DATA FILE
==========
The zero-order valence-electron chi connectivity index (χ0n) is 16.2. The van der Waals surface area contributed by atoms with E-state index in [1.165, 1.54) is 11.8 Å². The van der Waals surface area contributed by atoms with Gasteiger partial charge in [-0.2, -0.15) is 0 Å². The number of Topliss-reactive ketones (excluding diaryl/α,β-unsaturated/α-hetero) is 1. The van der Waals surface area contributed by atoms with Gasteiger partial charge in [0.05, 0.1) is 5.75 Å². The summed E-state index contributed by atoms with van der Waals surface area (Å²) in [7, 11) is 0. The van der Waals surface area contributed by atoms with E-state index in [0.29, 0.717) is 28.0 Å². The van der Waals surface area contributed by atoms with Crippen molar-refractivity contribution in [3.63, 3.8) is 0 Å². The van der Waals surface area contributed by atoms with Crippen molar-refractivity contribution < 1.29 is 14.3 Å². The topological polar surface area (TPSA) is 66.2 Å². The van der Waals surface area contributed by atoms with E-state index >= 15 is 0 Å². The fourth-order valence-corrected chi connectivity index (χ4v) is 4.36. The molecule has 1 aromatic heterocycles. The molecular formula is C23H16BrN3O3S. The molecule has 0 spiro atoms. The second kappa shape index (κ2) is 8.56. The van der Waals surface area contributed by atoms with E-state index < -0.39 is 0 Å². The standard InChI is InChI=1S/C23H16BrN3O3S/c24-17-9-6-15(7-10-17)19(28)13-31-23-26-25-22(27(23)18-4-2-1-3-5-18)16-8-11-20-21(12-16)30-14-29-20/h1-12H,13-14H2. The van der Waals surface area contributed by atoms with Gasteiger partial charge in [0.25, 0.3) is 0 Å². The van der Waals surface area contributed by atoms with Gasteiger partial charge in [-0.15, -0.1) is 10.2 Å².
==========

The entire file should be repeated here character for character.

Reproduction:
The zero-order valence-electron chi connectivity index (χ0n) is 16.2. The van der Waals surface area contributed by atoms with E-state index in [1.165, 1.54) is 11.8 Å². The van der Waals surface area contributed by atoms with Gasteiger partial charge in [-0.2, -0.15) is 0 Å². The number of Topliss-reactive ketones (excluding diaryl/α,β-unsaturated/α-hetero) is 1. The van der Waals surface area contributed by atoms with Gasteiger partial charge in [0.05, 0.1) is 5.75 Å². The summed E-state index contributed by atoms with van der Waals surface area (Å²) in [7, 11) is 0. The van der Waals surface area contributed by atoms with E-state index in [0.29, 0.717) is 28.0 Å². The van der Waals surface area contributed by atoms with Crippen molar-refractivity contribution in [3.63, 3.8) is 0 Å². The van der Waals surface area contributed by atoms with Crippen molar-refractivity contribution < 1.29 is 14.3 Å². The topological polar surface area (TPSA) is 66.2 Å². The van der Waals surface area contributed by atoms with E-state index >= 15 is 0 Å². The fourth-order valence-corrected chi connectivity index (χ4v) is 4.36. The molecule has 1 aromatic heterocycles. The molecular formula is C23H16BrN3O3S. The molecule has 0 spiro atoms. The second kappa shape index (κ2) is 8.56. The van der Waals surface area contributed by atoms with E-state index < -0.39 is 0 Å². The standard InChI is InChI=1S/C23H16BrN3O3S/c24-17-9-6-15(7-10-17)19(28)13-31-23-26-25-22(27(23)18-4-2-1-3-5-18)16-8-11-20-21(12-16)30-14-29-20/h1-12H,13-14H2. The van der Waals surface area contributed by atoms with Gasteiger partial charge in [0.25, 0.3) is 0 Å². The van der Waals surface area contributed by atoms with Gasteiger partial charge in [-0.15, -0.1) is 10.2 Å².